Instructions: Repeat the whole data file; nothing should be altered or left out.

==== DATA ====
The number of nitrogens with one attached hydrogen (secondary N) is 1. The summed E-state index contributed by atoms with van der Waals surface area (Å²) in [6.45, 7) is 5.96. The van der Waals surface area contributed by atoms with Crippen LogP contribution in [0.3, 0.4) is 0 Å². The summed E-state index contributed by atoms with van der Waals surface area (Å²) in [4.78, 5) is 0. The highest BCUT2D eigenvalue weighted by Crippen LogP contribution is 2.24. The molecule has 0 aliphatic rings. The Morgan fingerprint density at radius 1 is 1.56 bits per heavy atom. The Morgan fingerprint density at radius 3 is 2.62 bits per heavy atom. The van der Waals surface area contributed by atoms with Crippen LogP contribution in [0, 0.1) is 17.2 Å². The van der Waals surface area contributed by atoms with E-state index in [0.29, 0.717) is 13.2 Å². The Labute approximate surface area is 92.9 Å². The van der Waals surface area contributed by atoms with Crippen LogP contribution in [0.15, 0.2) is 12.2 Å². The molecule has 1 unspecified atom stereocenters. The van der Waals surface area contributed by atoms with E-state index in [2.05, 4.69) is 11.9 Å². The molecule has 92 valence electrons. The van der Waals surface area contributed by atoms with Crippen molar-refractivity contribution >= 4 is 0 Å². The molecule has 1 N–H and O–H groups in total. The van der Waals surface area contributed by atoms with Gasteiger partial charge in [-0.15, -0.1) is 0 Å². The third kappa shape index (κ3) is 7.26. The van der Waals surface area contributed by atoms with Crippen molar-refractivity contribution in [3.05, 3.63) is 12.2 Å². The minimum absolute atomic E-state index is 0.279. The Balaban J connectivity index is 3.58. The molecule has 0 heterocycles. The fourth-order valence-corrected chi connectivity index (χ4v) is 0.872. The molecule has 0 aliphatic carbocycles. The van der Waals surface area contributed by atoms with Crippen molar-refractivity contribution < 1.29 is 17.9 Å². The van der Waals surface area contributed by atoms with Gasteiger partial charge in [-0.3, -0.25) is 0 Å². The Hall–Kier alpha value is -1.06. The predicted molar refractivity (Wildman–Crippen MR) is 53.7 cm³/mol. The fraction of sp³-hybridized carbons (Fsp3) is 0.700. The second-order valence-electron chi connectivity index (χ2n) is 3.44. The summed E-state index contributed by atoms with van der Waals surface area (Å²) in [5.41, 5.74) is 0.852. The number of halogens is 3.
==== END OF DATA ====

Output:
The number of nitrogens with one attached hydrogen (secondary N) is 1. The summed E-state index contributed by atoms with van der Waals surface area (Å²) in [6.45, 7) is 5.96. The van der Waals surface area contributed by atoms with Crippen LogP contribution in [0.3, 0.4) is 0 Å². The summed E-state index contributed by atoms with van der Waals surface area (Å²) in [4.78, 5) is 0. The highest BCUT2D eigenvalue weighted by Crippen LogP contribution is 2.24. The molecule has 0 aliphatic rings. The Morgan fingerprint density at radius 1 is 1.56 bits per heavy atom. The Morgan fingerprint density at radius 3 is 2.62 bits per heavy atom. The van der Waals surface area contributed by atoms with Crippen LogP contribution in [0, 0.1) is 17.2 Å². The van der Waals surface area contributed by atoms with E-state index in [0.29, 0.717) is 13.2 Å². The Labute approximate surface area is 92.9 Å². The van der Waals surface area contributed by atoms with Crippen LogP contribution in [0.15, 0.2) is 12.2 Å². The molecule has 1 unspecified atom stereocenters. The van der Waals surface area contributed by atoms with E-state index in [2.05, 4.69) is 11.9 Å². The molecule has 92 valence electrons. The van der Waals surface area contributed by atoms with Crippen molar-refractivity contribution >= 4 is 0 Å². The molecule has 1 N–H and O–H groups in total. The van der Waals surface area contributed by atoms with Gasteiger partial charge in [-0.15, -0.1) is 0 Å². The third kappa shape index (κ3) is 7.26. The van der Waals surface area contributed by atoms with Crippen molar-refractivity contribution in [3.05, 3.63) is 12.2 Å². The minimum absolute atomic E-state index is 0.279. The Balaban J connectivity index is 3.58. The molecule has 0 heterocycles. The fourth-order valence-corrected chi connectivity index (χ4v) is 0.872. The molecule has 0 aliphatic carbocycles. The van der Waals surface area contributed by atoms with Crippen molar-refractivity contribution < 1.29 is 17.9 Å². The van der Waals surface area contributed by atoms with Gasteiger partial charge in [-0.3, -0.25) is 0 Å². The Hall–Kier alpha value is -1.06. The predicted molar refractivity (Wildman–Crippen MR) is 53.7 cm³/mol. The fraction of sp³-hybridized carbons (Fsp3) is 0.700. The second-order valence-electron chi connectivity index (χ2n) is 3.44. The summed E-state index contributed by atoms with van der Waals surface area (Å²) in [5.41, 5.74) is 0.852. The number of halogens is 3.